iGEM Team Aachen 2017

Our Achievements

With the development and realization of Salt Vaults, yeasts capable of taking up and storing sodium, chloride and potassium, we rethought wastewater treatment – ok, we started.

1st Creation of VAULTer, a yeast mutant taking up 5x more NaCl than the native wildtype, sequestrating 39% (6g/L) of the NaCl of a media containing 0.6 M NaCl (equal to seawater salinization).

2nd Development of microbial supercollectors capable of sequestrating various ions, successfully demonstrated with sodium and potassium.

3rd Creation of yeasts with increased halotolerance in comparison to wildtype.

4th Ultrafiltration as a convenient method to separate yeast and water, and hinder the Salt Vaults from spreading into the environment

5th Initiation of political debate on genetic engineering in Germany

6th Modelling of the ion pathways in modified yeast

7th Assembly and submission of a tested and functional BioBrick

8th Development of an affordable peristaltic pump, which can be used by further iGEM Teams

We are proud on our achievements and success, however work just started. This outlook gives you information on possible developments to be investigated in future.

1st Integration and overexpression of NaCl-transporters

We identified and worked on the most important NaCl transporting proteins: efflux mechanisms, pyro-phosphatases for a higher proton gradient and vacuolar uptake transporters. Our results showed that only some of them have positive effect on ion-uptake. NHA1, for example, identified to be an efflux transporter, had a negative impact on corresponding mutants. A possible reason for this are complex interactions within the cellular ion-household or surcharge of the cells. New combinations of transporters and integration of new transporters, not only from Arabidopsis thaliana, could further enhance the vacuolar ion uptake of NaCl. NHX1, for example, showed positive results in all mutants. A combination of ATAVENA, the most successful mutant, with NHX1 is therefore highly interesting.

Graphic der Ionenuptakes

2nd Integration of chloride transporters

We initially planned to integrate chloride import mechanisms, working analogous to the sodium uptake, into our Salt Vaults. However, our mutants show both enhanced sodium and chloride uptake, indicating parallel influx of sodium and chloride, if the uptake of one of them is enhanced. It is interesting to test the impact of integrating both sodium and chloride transporters into one mutant ant test the effects on ion uptake.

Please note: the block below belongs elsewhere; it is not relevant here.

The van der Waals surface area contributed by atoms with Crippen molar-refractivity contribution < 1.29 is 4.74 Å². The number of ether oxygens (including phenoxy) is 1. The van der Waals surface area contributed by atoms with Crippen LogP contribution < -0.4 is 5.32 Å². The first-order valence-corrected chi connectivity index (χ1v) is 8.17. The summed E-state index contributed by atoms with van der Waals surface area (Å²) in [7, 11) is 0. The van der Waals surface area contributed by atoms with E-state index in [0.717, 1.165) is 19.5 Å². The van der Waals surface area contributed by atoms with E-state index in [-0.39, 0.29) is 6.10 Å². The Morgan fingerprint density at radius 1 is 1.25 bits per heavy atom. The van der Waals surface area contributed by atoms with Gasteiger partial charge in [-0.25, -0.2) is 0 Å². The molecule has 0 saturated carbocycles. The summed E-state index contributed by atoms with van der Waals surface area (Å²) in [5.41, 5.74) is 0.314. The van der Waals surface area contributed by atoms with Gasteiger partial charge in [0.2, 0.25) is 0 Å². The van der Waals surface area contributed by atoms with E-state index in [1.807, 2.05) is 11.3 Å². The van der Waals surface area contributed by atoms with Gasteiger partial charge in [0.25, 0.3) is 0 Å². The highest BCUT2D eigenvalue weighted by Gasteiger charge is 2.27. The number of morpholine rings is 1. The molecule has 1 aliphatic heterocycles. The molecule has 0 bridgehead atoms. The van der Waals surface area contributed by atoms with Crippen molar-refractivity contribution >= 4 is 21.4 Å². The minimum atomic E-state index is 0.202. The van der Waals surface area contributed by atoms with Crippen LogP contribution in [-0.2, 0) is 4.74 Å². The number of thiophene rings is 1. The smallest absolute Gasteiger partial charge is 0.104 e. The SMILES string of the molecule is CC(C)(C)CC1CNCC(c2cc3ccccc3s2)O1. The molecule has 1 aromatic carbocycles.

3rd Realization of the vision of microbial supercollectors

We have proven vacuolar uptake of Salt Vaults for sodium, chloride and potassium. Cooperations with industrial and municipal wastewater treatment reveled the need for the separation of water from many more pollutants: ions, heavy metals, organic molecules. Besides potassium we tried to initiate sulfate uptake by integrating plant import mechanisms into yeast. While succeeding with potassium, we were not able to finish and prove enhanced sulphate uptake due to shortage of time.

The vacuolar uptake of a wide range of pollutants using yeast is an efficient and new application for wastewater treatment. Basically, every substance could be specifically sequenstrated by using the advantage of biological systems to be highly specific for substrates. Every known import mechanism could be integrated into yeast to access a new kind of pollutant. Within our research, we have for example, identified plant or yeast uptake mechanisms for sulphate, phosphate or heavy metals.

In future, protein engineering reveals a whole new range of pollutants to be taken up by yeast. Using protein engineering the design of novel transporters with new active sites, specific for new kinds of substances, could be enabled.

4th New applications

Developing uptake mechanisms for new pollutants extends the fields of applications drastically. Industrial wastewater treatment is and will be the most obvious application in future. In this application, new mutants could purify waters from all kinds of toxic substances. But there are alternative fields of applications. Using the specifity of its uptake mechanisms, the yeast could be used for every application in which specific molecules must be isolated. Examples are the recovery of catalyzing metals used for industrial processes or bio-mining, the biological exploitation of heavy metals from ores.

5th Yeast as a model organism

For our project, we chose yeast as our preferred biological system because of the native ability of yeast to sequestrate different molecules in its vacuole and resist huge osmotic pressure. The system of storing salts in the vacuole may be implemented for other organisms. Our far-reaching aim is to transfer our system to an algae species. Algae own a vacuole to accumulate salts and do not rely on an external carbon source, due to their ability to run photosynthesis. Transferring our system to these algae cells would create a biological desalination system which not only is independent of external carbon sources but also reduces the carbon-dioxide concentration in its environment.

6th Applied Design

During our project, we have put high efforts into the design of an application of our yeast within wastewater treatment and found answers on the separation, nutrition and after-usage of the yeast. However, this is a bottomless pit. Further research on nutrition and after-usage of the yeast has to done. We provided first ideas to reuse the yeast for enhanced energy-production in fouling towers, however, the realistic implementation should be further researched. To make a realistic approach on the application in water treatment, pilot plants are needed. Our work in small scale just proves the system to work.